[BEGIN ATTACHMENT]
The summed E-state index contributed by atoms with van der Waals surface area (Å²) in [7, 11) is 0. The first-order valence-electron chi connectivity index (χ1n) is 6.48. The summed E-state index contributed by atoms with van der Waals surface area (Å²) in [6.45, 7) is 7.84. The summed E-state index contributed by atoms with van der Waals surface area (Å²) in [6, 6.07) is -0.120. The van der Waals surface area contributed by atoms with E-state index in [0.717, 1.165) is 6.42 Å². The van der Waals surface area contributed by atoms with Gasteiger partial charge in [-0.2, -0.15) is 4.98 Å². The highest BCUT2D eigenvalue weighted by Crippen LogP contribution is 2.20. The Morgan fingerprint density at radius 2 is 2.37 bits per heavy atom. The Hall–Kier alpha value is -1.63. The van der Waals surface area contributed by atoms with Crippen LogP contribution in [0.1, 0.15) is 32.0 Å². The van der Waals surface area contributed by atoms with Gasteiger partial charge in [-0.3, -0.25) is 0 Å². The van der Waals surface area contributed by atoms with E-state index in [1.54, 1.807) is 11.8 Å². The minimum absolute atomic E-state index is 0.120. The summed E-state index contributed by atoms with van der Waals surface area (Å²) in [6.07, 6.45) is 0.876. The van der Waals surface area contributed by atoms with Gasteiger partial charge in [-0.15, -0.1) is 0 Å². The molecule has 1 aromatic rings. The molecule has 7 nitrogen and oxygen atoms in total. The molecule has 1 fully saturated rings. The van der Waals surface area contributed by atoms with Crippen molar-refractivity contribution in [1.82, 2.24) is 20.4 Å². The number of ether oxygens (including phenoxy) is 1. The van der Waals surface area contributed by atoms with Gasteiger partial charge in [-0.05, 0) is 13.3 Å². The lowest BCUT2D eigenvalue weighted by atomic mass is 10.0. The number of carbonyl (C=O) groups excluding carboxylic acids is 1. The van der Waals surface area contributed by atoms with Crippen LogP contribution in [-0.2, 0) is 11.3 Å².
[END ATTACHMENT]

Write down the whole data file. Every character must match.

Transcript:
The summed E-state index contributed by atoms with van der Waals surface area (Å²) in [7, 11) is 0. The first-order valence-electron chi connectivity index (χ1n) is 6.48. The summed E-state index contributed by atoms with van der Waals surface area (Å²) in [6.45, 7) is 7.84. The summed E-state index contributed by atoms with van der Waals surface area (Å²) in [6, 6.07) is -0.120. The van der Waals surface area contributed by atoms with E-state index in [0.717, 1.165) is 6.42 Å². The van der Waals surface area contributed by atoms with Gasteiger partial charge in [-0.2, -0.15) is 4.98 Å². The highest BCUT2D eigenvalue weighted by Crippen LogP contribution is 2.20. The Morgan fingerprint density at radius 2 is 2.37 bits per heavy atom. The Hall–Kier alpha value is -1.63. The van der Waals surface area contributed by atoms with Crippen LogP contribution in [0.1, 0.15) is 32.0 Å². The van der Waals surface area contributed by atoms with Gasteiger partial charge in [-0.3, -0.25) is 0 Å². The van der Waals surface area contributed by atoms with E-state index in [1.54, 1.807) is 11.8 Å². The minimum absolute atomic E-state index is 0.120. The summed E-state index contributed by atoms with van der Waals surface area (Å²) in [6.07, 6.45) is 0.876. The van der Waals surface area contributed by atoms with Gasteiger partial charge in [-0.15, -0.1) is 0 Å². The molecule has 1 aromatic rings. The molecule has 7 nitrogen and oxygen atoms in total. The molecule has 1 fully saturated rings. The van der Waals surface area contributed by atoms with Crippen molar-refractivity contribution in [1.82, 2.24) is 20.4 Å². The number of ether oxygens (including phenoxy) is 1. The van der Waals surface area contributed by atoms with Gasteiger partial charge in [-0.05, 0) is 13.3 Å². The lowest BCUT2D eigenvalue weighted by atomic mass is 10.0. The number of carbonyl (C=O) groups excluding carboxylic acids is 1. The van der Waals surface area contributed by atoms with Crippen LogP contribution in [-0.2, 0) is 11.3 Å².